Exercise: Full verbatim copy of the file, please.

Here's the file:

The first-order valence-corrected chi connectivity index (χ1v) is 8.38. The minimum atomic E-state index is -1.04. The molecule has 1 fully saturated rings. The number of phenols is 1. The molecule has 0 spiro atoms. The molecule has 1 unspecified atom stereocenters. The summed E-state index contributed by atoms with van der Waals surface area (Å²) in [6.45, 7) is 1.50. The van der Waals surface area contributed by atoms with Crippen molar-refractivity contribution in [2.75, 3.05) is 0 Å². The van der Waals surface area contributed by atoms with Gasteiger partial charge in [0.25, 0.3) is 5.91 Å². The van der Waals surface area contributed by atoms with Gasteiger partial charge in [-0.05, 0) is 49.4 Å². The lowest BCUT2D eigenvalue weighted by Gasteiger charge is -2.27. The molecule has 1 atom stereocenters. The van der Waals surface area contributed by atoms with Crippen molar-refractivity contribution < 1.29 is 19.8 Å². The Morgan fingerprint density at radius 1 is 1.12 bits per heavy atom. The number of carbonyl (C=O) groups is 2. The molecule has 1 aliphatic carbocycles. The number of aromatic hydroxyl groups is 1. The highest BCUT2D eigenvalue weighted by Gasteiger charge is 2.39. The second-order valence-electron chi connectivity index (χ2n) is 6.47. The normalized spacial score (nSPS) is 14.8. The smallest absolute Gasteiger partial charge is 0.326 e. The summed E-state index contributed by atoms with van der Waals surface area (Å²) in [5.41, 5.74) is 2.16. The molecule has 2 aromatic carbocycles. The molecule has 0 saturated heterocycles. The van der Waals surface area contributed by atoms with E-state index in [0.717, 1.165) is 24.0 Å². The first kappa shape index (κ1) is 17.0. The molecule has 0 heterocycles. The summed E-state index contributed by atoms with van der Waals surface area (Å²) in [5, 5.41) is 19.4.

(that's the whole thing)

The first-order valence-corrected chi connectivity index (χ1v) is 8.38. The minimum atomic E-state index is -1.04. The molecule has 1 fully saturated rings. The number of phenols is 1. The molecule has 0 spiro atoms. The molecule has 1 unspecified atom stereocenters. The summed E-state index contributed by atoms with van der Waals surface area (Å²) in [6.45, 7) is 1.50. The van der Waals surface area contributed by atoms with Crippen molar-refractivity contribution in [2.75, 3.05) is 0 Å². The van der Waals surface area contributed by atoms with Gasteiger partial charge in [0.25, 0.3) is 5.91 Å². The van der Waals surface area contributed by atoms with Gasteiger partial charge in [-0.05, 0) is 49.4 Å². The lowest BCUT2D eigenvalue weighted by Gasteiger charge is -2.27. The molecule has 1 atom stereocenters. The van der Waals surface area contributed by atoms with Crippen molar-refractivity contribution < 1.29 is 19.8 Å². The Morgan fingerprint density at radius 1 is 1.12 bits per heavy atom. The number of carbonyl (C=O) groups is 2. The molecule has 1 aliphatic carbocycles. The number of aromatic hydroxyl groups is 1. The highest BCUT2D eigenvalue weighted by Gasteiger charge is 2.39. The second-order valence-electron chi connectivity index (χ2n) is 6.47. The normalized spacial score (nSPS) is 14.8. The smallest absolute Gasteiger partial charge is 0.326 e. The summed E-state index contributed by atoms with van der Waals surface area (Å²) in [5.41, 5.74) is 2.16. The molecule has 2 aromatic carbocycles. The molecule has 0 saturated heterocycles. The van der Waals surface area contributed by atoms with E-state index in [0.717, 1.165) is 24.0 Å². The first kappa shape index (κ1) is 17.0. The molecule has 0 heterocycles. The summed E-state index contributed by atoms with van der Waals surface area (Å²) in [5, 5.41) is 19.4.